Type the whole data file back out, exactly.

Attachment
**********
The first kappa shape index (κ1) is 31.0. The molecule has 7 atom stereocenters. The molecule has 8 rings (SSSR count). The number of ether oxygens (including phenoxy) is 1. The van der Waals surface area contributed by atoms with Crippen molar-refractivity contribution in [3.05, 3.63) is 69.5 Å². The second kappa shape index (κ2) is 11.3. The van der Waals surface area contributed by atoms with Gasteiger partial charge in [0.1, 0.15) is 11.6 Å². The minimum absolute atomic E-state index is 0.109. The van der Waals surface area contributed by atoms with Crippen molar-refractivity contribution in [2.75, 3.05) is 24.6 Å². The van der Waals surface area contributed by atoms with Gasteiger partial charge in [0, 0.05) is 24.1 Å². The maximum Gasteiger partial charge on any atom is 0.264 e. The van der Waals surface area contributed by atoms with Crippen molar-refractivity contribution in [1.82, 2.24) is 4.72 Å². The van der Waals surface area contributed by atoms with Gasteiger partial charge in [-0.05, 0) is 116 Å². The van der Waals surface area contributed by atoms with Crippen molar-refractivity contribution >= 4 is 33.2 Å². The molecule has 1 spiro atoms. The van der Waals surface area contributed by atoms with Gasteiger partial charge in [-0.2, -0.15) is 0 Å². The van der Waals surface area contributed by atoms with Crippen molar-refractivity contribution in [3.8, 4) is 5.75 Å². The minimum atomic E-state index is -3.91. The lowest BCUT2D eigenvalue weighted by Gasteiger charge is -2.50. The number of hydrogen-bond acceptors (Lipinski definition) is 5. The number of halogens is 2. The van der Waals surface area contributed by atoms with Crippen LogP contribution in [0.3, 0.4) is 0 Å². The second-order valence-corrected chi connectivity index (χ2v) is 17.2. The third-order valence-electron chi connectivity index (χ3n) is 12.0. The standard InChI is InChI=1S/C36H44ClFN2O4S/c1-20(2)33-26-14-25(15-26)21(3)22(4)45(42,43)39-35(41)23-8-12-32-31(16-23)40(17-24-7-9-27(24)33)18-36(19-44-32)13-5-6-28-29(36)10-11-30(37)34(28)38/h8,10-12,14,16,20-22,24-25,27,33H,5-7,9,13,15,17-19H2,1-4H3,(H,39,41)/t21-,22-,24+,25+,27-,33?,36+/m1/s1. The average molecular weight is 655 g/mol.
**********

The first kappa shape index (κ1) is 31.0. The molecule has 7 atom stereocenters. The molecule has 8 rings (SSSR count). The number of ether oxygens (including phenoxy) is 1. The van der Waals surface area contributed by atoms with Crippen molar-refractivity contribution in [3.05, 3.63) is 69.5 Å². The second kappa shape index (κ2) is 11.3. The van der Waals surface area contributed by atoms with Gasteiger partial charge in [0.1, 0.15) is 11.6 Å². The minimum absolute atomic E-state index is 0.109. The van der Waals surface area contributed by atoms with Crippen molar-refractivity contribution in [2.75, 3.05) is 24.6 Å². The van der Waals surface area contributed by atoms with Gasteiger partial charge in [0, 0.05) is 24.1 Å². The maximum Gasteiger partial charge on any atom is 0.264 e. The van der Waals surface area contributed by atoms with Crippen molar-refractivity contribution in [1.82, 2.24) is 4.72 Å². The van der Waals surface area contributed by atoms with Gasteiger partial charge in [-0.05, 0) is 116 Å². The van der Waals surface area contributed by atoms with Crippen molar-refractivity contribution >= 4 is 33.2 Å². The molecule has 1 spiro atoms. The van der Waals surface area contributed by atoms with Gasteiger partial charge in [-0.2, -0.15) is 0 Å². The van der Waals surface area contributed by atoms with Crippen molar-refractivity contribution in [3.8, 4) is 5.75 Å². The minimum atomic E-state index is -3.91. The lowest BCUT2D eigenvalue weighted by Gasteiger charge is -2.50. The number of hydrogen-bond acceptors (Lipinski definition) is 5. The number of halogens is 2. The van der Waals surface area contributed by atoms with Crippen LogP contribution in [0.3, 0.4) is 0 Å². The second-order valence-corrected chi connectivity index (χ2v) is 17.2. The third-order valence-electron chi connectivity index (χ3n) is 12.0. The standard InChI is InChI=1S/C36H44ClFN2O4S/c1-20(2)33-26-14-25(15-26)21(3)22(4)45(42,43)39-35(41)23-8-12-32-31(16-23)40(17-24-7-9-27(24)33)18-36(19-44-32)13-5-6-28-29(36)10-11-30(37)34(28)38/h8,10-12,14,16,20-22,24-25,27,33H,5-7,9,13,15,17-19H2,1-4H3,(H,39,41)/t21-,22-,24+,25+,27-,33?,36+/m1/s1. The average molecular weight is 655 g/mol.